“Today is not a day for a football game. Our campus has experienced a tragedy and we are embarrassed since this involved a number of men that we thought were leaders and whom we respected. Although we were not personally involved, we realize that life is much bigger than football. The world will keep turning if this game is not played today. We need time to think, reconnect, and build up the trust for which this campus was once well renowned. We will play football again when these important matters have been taken care of.”

Imagine what sort of message this would send. In the midst of tragedy, this would be a statement that the billion-dollar (NCAA-wide) football machine plus its incredibly popular culture wouldn’t run roughshod over lives for a few hours. Football would be put on the backburner, which is arguably the primary issue here anyway.

I wonder what would have happened if the players would have really wanted to do this.

The civil rights argument against NCAA Division I football and men’s basketball

The cover story of the latest Atlantic, The Shame of College Sports,” is provocative and fascinating. The article is mainly about a series of court cases involving the civil rights of “student-athletes” and procuring a share of the NCAA’s football and men’s basketball profits for these “student-athletes.” After reading the full argument, it is difficult to feel much goodwill toward the NCAA.

College athletes clustering in a few majors, including sociology

I’ve written before about sociology being considered an “easy major” by athletes. A new report looks at some notable schools and considers how clustered male athletes are within majors:

Since the NCAA invented the APR [Academic Progress Rate] in 2003, critics have worried that it would discourage athletes from choosing difficult majors or from changing course once they started down a given track. Some have anticipated a “clustering” of athletes in certain majors, such as sociology or communication, and others have expressed concern about the creation of broad programs such as general studies with athletes in mind.

A 2008 analysis by USA Today found that clustering happens at most institutions, and of the three sports programs Shalala compares, Miami football is most questionable, with 62.5 percent of the team studying one of two majors. While clustering on a small scale isn’t necessarily unusual, researchers who study the phenomenon say the 25-percent mark is where things start getting fishy.

A full 37.5 percent of Miami’s junior and senior football players were majoring in liberal arts in 2008, and 25 percent in sports administration. The same 37.5 percent of Stanford’s junior and senior softball players were in one major — but it was human biology — and 36.8 percent of baseball players majored in sociology. Notre Dame athletes didn’t cluster at all, according to USA Today’s analysis.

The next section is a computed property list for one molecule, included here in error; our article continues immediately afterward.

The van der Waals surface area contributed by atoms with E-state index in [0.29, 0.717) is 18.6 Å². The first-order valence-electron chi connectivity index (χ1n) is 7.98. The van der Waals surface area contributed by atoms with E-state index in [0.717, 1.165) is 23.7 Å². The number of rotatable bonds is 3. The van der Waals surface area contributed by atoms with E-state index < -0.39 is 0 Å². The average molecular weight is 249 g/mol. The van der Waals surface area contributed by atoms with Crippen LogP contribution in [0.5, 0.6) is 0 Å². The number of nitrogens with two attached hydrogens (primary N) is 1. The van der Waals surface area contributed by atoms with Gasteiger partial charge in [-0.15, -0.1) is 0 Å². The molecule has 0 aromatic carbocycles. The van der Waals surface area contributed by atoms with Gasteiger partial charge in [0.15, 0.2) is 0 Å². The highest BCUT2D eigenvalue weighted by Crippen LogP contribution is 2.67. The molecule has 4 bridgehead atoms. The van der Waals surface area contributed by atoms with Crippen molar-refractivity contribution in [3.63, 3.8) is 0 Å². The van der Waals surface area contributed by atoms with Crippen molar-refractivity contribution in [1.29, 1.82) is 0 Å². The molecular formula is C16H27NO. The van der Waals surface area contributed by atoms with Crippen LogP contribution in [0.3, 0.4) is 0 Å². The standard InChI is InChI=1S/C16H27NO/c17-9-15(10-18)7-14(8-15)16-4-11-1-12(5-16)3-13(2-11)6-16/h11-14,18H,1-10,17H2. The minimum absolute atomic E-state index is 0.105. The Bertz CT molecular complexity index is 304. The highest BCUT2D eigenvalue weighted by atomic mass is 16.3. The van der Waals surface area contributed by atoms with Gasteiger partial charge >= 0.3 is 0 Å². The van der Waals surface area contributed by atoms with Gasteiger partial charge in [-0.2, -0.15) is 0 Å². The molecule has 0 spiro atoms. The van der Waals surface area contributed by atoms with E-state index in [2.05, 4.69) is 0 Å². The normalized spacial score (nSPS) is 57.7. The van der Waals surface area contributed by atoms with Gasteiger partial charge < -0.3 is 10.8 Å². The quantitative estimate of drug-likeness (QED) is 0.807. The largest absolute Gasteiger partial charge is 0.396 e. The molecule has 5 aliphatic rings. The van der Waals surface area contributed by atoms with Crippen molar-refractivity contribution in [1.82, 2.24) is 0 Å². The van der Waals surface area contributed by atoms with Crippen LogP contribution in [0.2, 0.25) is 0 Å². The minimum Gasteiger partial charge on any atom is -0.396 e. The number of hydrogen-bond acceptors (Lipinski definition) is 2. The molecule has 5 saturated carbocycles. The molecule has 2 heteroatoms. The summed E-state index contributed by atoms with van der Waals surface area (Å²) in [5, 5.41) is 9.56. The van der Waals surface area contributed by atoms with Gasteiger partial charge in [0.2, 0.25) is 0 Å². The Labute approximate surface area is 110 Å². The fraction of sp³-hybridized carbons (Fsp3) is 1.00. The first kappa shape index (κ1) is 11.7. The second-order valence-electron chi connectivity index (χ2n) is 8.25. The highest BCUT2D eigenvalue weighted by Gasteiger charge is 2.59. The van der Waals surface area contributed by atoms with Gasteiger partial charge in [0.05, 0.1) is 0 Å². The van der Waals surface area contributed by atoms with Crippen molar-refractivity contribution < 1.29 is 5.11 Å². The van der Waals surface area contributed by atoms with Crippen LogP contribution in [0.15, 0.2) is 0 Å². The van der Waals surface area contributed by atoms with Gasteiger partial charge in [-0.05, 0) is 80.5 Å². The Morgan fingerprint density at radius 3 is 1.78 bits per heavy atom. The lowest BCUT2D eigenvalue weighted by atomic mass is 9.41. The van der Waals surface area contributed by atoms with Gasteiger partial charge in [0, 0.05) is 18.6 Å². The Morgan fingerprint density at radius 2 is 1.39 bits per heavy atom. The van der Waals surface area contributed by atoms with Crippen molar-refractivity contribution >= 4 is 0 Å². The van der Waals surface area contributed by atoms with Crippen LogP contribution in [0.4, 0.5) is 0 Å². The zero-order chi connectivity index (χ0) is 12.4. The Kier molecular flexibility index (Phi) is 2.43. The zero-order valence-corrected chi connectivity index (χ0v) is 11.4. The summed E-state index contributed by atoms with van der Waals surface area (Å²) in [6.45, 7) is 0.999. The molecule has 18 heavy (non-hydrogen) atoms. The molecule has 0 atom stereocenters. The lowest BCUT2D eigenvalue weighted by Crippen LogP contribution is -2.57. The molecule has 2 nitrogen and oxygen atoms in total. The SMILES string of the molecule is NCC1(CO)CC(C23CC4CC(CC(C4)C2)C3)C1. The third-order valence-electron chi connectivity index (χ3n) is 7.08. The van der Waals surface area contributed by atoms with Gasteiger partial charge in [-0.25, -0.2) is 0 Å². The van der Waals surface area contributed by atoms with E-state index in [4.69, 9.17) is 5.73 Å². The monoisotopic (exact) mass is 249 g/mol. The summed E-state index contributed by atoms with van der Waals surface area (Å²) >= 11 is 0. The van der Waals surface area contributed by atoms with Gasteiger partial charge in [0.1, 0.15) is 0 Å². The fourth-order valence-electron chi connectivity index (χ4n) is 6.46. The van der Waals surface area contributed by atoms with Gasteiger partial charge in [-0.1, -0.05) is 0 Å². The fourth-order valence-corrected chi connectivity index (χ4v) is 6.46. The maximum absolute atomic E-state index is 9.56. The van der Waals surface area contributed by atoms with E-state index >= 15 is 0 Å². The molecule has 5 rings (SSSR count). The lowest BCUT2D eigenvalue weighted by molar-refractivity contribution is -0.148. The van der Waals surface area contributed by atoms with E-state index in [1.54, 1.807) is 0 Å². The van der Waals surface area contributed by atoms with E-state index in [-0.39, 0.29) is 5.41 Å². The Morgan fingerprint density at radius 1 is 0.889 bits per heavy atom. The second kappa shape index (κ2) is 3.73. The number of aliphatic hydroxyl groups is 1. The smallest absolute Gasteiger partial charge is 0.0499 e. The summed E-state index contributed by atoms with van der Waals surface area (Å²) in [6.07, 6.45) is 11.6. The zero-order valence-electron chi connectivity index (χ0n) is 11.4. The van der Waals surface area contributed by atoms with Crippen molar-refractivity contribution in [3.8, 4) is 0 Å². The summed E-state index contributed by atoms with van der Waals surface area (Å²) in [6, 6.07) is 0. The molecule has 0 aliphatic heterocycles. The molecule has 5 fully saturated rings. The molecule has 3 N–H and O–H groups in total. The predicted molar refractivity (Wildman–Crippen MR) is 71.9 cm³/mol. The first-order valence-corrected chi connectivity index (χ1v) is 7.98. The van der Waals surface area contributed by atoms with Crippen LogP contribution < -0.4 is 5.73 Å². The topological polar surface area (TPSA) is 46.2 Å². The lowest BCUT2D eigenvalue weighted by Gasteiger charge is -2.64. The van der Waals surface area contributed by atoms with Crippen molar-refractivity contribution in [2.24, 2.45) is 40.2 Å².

While this report by Donna Shalala, president of Miami, seems tied to troubles their football program has with violating NCAA regulations, the USA Today 2008 analysis offers more insights. While sociology is lumped within the social sciences, you can mouse over the graphics and while the most clustering seems to happen in the social sciences, the sociology clusters are numerous.

Alas, this collected data is still limited:

Assisted by sports information and other school offices, USA TODAY obtained the majors for about 85% of the athletes in the study. For most of the rest, no major was listed. Primary or first-listed majors were used in the cases of students with multiple majors.

Initially, part of the intent was to compare the percentages of athletes in a major with those of the student body as a whole. That is, if 30% of baseball players are in sociology, is 30% of the entire student body enrolled in sociology? However, short of getting athletes’ private records and the federal reporting code of each athlete’s major, large-scale comparisons are unreliable because some schools have multiple versions of some majors.

The NCAA collects similar information, but does not release it and has no current plans to study it.

Hmmm…I wonder why the NCAA has no interest in analyzing this data.

If President Obama kicked teams out of the NCAA tournament for low graduation rates

The discussion over the graduation rates of men’s basketball players on NCAA tournament teams has grown in recent years. One columnist wondered what President Obama might say if he addressed the issue:

“While nine of every 10 white players graduate on the top-32-seeded men’s teams, only five of every 10 black players graduate. As an African American, I am personally outraged that 21 of the 68 men’s teams have black player graduation rates ranging from 44 percent down to zero.

“Thus, beginning today, I will do my bracket with this new stipulation: I will not write in your team if either your team or black player graduation rate is under 50 percent.

“This decision is not an easy one to make for a basketball purist. It leaves out nearly a third of the teams, including prestigious programs that account for 10 of the last 21 titles. It is with regret that I will leave blank spots for Syracuse, Indiana State, Missouri, Southern Cal, Michigan State, Tennessee, Florida, Nevada-Las Vegas, UC-Santa Barbara, Michigan, Morehead State, Kentucky, Georgia, Temple, Connecticut, Alabama-Birmingham, Texas, Washington, Arizona, Kansas State, and Akron…”

If Education Secretary Arne Duncan already made a similar suggestion, why not the President, who is an avid basketball fan and fills out men’s and women’s brackets on TV?

This is a complex issue that the NCAA doesn’t seem to want to talk about. Instead, they would rather run commercials (one example here) saying that “most [college athletes] go pro in something other than sports.” This may be true in many sports but there are racial gaps in a number of schools in both men’s basketball and football (read about troubles at Auburn here), the major revenue-generating sports.